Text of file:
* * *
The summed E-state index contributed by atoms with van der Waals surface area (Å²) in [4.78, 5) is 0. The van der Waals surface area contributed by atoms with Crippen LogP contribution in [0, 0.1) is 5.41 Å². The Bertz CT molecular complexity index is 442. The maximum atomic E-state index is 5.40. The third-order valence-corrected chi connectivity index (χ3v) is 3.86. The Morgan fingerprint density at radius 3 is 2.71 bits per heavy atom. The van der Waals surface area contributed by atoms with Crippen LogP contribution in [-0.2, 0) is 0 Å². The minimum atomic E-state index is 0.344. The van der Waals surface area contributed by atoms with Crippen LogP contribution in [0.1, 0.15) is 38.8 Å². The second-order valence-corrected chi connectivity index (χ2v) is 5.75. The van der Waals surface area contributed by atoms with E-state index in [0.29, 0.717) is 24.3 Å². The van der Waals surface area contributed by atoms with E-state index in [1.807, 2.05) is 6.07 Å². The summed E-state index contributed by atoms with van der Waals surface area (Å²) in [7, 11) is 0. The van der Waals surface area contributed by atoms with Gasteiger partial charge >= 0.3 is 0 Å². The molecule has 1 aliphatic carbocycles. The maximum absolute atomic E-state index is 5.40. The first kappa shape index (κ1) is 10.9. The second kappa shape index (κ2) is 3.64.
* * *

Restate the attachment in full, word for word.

The summed E-state index contributed by atoms with van der Waals surface area (Å²) in [4.78, 5) is 0. The van der Waals surface area contributed by atoms with Crippen LogP contribution in [0, 0.1) is 5.41 Å². The Bertz CT molecular complexity index is 442. The maximum atomic E-state index is 5.40. The third-order valence-corrected chi connectivity index (χ3v) is 3.86. The Morgan fingerprint density at radius 3 is 2.71 bits per heavy atom. The van der Waals surface area contributed by atoms with Crippen LogP contribution in [-0.2, 0) is 0 Å². The minimum atomic E-state index is 0.344. The van der Waals surface area contributed by atoms with Crippen LogP contribution in [0.1, 0.15) is 38.8 Å². The second-order valence-corrected chi connectivity index (χ2v) is 5.75. The van der Waals surface area contributed by atoms with E-state index in [0.29, 0.717) is 24.3 Å². The van der Waals surface area contributed by atoms with E-state index in [1.807, 2.05) is 6.07 Å². The summed E-state index contributed by atoms with van der Waals surface area (Å²) in [7, 11) is 0. The van der Waals surface area contributed by atoms with Gasteiger partial charge >= 0.3 is 0 Å². The molecule has 1 aliphatic carbocycles. The maximum absolute atomic E-state index is 5.40. The first kappa shape index (κ1) is 10.9. The second kappa shape index (κ2) is 3.64.